Steve Schell
09-18-2005, 09:47 AM
I can add a little to what Don said. Ampex made a major effort to penetrate the theatre sound business in the 1950s, and chose JBL to provide the speaker systems. Westrex (export arm of Western Electric) was also looking for a supplier of theatre sound gear, since Western Electric had recently ceased making this equipment due to a consent decree with the U.S. Government. They also chose JBL to make much of their equipment.

The 375 driver was developed to meet the need for a stout high frequency driver for these systems. We have heard conflicting stories as to who actually initiated the design effort, but it is evident that they were being supplied to the two companies by 1953 if not earlier. Actually Ampex was ordering more product than JBL, still a small company at te time, could supply. To meet their need, they opened their own factory in North Hollywood and built their own versions of the JBL products, paying JBL a royalty on each unit produced.

I think that the Westrex 375s were built by JBL, as they look very similar to the early bubble back units used in the Hartsfield. Note that the 375 had been developed for theatre, not hi fi use. The Ampex products for certain, and likely the Westrex products as well, were in production well before the 375 was applied for hi fi use with the introduction of the Hartsfield in 1954.

09-14-2008, 05:52 PM
I am quite familiar with these 5050 enclosures. From 1982 until 2003 I was employed maintaining the military theaters in the Pacific region. When I left in ’03 there were still a handful of small theaters using these on a daily basis. And with the original drivers too! Testament to their good design. We only needed 20 Watts of power to drive them. The 15 inch low frequency drivers are 32 ohms connected in parallel.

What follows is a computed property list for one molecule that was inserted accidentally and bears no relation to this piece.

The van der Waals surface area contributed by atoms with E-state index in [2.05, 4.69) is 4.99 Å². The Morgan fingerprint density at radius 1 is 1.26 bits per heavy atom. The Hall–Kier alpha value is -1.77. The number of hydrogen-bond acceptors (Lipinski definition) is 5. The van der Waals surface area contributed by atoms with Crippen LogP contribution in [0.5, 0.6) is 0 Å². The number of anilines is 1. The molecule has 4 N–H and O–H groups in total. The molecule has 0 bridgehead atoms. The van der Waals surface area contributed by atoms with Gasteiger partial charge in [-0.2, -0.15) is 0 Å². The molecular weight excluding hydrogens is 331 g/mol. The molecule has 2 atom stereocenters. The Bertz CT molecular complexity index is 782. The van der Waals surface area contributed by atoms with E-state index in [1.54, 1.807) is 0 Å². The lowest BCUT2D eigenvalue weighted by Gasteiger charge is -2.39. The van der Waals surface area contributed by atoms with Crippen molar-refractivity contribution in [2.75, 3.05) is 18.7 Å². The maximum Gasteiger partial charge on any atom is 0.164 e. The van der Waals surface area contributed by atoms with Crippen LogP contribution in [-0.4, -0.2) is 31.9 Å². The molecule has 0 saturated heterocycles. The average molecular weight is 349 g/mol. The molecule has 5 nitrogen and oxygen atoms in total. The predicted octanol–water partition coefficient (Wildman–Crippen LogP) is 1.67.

I think the reason we cannot find a decent paper trail on these is that they may have been a special product made just for the military.

The paperwork that I have seen on them (stapled to the back) list them as a “kit” to be assembled on site. The shipping date on one has it leaving the states in 1951. The kit contained the birch plywood sections, 2 x 4 members for the elevated stand, the drivers, the passive crossover and a baffle (three sections) for the sides and bottom. The stand raised the whole unit so that the HF driver was at screen center. There was also a screen kit but that’s another story.

These things are very heavy. They produce decent sound. With the baffle installed it can easily fill an auditorium. They even work well outdoors in open air but be sure to have the baffle in place otherwise the low frequencies will wrap around the back and cancel out. In operation the rear and sides of the cabinet do not vibrate. If you knock on it it sounds like you are knocking on a granite counter top. Very solid.

Where the two opposing LF drivers mount there is some clever internal ducting. I’m guessing this was to merge the two sound fields into one with additional pressure. Then the sound was routed through a very small throat before it passed into the folded horn. Right angles were eliminated internally by use of triangular fillers where plywood sections meet. There was also a model with only one 15 inch driver in a flat plane but I do not know the model number of that one. Our smaller down range theaters used that one.

The sound waves emanating from the horn are 180 degrees out from the drivers but somehow it all works. With the original drivers it will not go very low but you could always update things here to your liking.

All the 5050s I have seen used the HF horn driver attached to an Ampex horizontal horn made from what looks like cast iron.

I’m not sure about the $17K price tag mentioned here. Maybe for two with the original drivers still intact that would be appropriate. But what you have here are two plywood boxes. The only thing of real value is the nameplate. BTW the original drivers all had the same Lansing “signature” label attached to them with no mention of Ampex. Only the exterior nameplate mentions Ampex.